Rosacea could be caused by mites unleashing feces inside your pores

Holy crap. File this away under things you desperately wish you could un-know: lurking in your pores right now are tiny bugs, closely related to spiders, that live off your facial oils. Usually, these bugs are harmless, but harbor too many of them and their tendency to die and decompose while they're inside you becomes a little problematic. In fact, according to National University of Ireland researcher Kevin Kavanagh, the bugs may be responsible for rosacea, a chronic skin disease estimated to effect between 5 and 20 percent of the world's population.

Writes New Scientist's Debora Mackenzie:

Tiny mites – eight-legged arachnids related to spiders – live in the pores of our facial skin. They are particularly fond of the hair follicles of eyebrows and eyelashes, and the oily pores most common on the nose, forehead and cheeks. Called Demodex, the mites eat sebum, or facial oil, and colonise your face at puberty.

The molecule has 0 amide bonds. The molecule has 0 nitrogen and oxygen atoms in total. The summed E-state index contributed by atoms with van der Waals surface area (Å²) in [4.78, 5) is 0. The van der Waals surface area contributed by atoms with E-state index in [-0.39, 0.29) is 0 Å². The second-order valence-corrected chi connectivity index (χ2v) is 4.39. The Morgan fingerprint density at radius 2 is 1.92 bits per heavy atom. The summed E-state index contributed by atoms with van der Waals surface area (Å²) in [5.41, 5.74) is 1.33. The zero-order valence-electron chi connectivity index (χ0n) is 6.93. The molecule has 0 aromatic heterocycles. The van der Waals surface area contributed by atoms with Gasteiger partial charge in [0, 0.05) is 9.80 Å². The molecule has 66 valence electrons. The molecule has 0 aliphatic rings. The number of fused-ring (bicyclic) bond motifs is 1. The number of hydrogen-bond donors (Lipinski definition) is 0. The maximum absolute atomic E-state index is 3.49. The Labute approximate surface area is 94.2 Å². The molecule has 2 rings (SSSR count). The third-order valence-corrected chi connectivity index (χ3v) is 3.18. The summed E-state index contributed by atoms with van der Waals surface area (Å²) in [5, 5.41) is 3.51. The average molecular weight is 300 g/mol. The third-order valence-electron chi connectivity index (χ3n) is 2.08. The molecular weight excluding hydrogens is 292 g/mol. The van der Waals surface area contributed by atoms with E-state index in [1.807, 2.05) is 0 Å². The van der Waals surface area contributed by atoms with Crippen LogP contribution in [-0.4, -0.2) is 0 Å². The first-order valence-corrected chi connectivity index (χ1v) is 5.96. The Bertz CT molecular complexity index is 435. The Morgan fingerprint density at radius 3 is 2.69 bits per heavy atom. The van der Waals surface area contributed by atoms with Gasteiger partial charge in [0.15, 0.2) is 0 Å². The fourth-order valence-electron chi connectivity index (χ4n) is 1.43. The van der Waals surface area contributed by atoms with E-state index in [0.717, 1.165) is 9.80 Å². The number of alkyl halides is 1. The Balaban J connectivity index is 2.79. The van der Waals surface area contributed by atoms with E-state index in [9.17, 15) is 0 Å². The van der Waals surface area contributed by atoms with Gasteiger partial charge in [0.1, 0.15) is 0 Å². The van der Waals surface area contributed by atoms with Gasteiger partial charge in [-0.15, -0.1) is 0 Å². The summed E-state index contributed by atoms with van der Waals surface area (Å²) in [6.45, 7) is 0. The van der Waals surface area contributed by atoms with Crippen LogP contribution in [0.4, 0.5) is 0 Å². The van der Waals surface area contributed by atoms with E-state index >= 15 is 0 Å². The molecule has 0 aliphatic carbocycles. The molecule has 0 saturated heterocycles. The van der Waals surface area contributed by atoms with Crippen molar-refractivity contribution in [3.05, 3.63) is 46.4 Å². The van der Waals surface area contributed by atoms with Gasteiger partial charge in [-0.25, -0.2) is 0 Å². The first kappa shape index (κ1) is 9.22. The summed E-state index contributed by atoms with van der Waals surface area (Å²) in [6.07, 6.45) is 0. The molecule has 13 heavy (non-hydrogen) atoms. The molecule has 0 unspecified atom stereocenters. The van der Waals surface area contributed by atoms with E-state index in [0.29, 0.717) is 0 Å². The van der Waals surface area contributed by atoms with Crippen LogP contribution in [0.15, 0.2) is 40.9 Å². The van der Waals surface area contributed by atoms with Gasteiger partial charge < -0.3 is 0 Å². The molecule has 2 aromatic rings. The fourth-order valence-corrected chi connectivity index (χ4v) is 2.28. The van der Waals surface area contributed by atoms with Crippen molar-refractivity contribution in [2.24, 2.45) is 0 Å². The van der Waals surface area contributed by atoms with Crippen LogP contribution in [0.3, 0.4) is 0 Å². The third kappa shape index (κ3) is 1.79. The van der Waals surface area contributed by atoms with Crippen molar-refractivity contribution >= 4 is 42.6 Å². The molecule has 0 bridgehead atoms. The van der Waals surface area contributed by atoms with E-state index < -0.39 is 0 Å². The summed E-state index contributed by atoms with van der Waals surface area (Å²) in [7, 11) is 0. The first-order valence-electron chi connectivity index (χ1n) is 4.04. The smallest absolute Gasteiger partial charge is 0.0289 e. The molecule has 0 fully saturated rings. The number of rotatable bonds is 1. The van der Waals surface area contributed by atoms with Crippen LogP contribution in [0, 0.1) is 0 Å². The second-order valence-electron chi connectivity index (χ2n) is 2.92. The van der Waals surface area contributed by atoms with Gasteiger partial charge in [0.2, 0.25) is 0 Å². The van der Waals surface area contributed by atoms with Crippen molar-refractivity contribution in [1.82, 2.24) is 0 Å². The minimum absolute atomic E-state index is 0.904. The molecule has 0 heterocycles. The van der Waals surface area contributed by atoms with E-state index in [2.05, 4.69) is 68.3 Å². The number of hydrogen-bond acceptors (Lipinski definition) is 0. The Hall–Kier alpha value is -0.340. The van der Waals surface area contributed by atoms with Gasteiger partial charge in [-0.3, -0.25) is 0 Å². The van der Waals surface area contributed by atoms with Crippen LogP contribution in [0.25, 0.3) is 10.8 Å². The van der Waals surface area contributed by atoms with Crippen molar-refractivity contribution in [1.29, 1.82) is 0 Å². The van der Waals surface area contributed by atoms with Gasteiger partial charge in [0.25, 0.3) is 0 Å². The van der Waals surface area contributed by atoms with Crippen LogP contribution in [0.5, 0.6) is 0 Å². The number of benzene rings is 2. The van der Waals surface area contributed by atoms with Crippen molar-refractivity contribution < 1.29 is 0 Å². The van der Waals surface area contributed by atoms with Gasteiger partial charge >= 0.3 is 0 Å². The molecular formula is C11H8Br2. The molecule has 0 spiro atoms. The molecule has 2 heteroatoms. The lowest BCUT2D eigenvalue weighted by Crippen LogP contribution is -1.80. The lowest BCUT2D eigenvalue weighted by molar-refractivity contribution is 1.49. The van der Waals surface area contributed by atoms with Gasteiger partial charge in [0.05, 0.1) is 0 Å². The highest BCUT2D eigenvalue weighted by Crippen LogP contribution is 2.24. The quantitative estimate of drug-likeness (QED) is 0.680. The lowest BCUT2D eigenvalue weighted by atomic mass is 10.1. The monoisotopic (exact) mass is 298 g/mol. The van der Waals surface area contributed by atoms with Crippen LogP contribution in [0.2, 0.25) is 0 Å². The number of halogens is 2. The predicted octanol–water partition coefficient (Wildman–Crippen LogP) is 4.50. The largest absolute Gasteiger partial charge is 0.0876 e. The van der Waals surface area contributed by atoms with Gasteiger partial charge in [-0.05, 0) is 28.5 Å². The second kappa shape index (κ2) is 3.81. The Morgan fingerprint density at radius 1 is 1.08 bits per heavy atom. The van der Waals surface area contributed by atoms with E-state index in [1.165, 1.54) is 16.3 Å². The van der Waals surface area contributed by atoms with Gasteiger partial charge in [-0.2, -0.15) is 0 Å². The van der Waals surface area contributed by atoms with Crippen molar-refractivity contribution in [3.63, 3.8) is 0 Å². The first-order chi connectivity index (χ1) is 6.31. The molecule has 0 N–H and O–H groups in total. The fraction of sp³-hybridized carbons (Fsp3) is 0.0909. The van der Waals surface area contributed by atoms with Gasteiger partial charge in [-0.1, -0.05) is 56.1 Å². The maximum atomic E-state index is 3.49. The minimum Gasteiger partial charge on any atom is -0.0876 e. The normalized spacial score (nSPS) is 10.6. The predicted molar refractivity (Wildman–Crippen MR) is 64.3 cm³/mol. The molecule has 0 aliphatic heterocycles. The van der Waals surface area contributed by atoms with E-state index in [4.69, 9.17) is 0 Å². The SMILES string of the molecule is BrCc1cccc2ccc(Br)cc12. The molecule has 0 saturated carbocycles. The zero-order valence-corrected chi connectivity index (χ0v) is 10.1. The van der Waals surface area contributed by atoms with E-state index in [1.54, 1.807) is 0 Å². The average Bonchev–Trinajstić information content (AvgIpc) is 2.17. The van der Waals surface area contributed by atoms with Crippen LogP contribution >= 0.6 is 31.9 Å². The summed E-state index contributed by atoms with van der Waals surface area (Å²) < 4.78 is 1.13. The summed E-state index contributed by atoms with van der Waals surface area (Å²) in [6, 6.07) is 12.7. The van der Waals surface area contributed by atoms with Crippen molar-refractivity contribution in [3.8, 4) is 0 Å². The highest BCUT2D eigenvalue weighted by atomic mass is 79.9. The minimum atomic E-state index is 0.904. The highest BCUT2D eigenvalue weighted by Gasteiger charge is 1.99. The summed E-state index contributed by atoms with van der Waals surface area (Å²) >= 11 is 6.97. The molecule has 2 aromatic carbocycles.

They crawl about your face in the dark to mate, then crawl back into pores to lay their eggs and die. Healthy adults have around one or two mites per square centimetre of facial skin. People with rosacea, however, can have 10 times as many, says Kavanagh. Research suggests that the stress that causes flare-ups of rosacea changes the chemicals in sebum, making it better food for mites.

Demodex does not have an anus and therefore cannot get rid of its faeces. "Their abdomen just gets bigger and bigger, and when they die and decompose they release their faeces all at once in the pore," says Kavanagh. When the mites are numerous, he believes that the material is enough to trigger an immune reaction, inflammation and tissue damage.

Emphasis mine. Because blahrf. Just when you thought it was safe to let tiny bugs die and waste away inside your face-holes, amirite?

Read more about Kavanagh's hair-raising research and findings over at New Scientist, if you can stomach it; I don't say this often, but some things may be better left unknown.

[British Journal of Dermatology via New Scientist]

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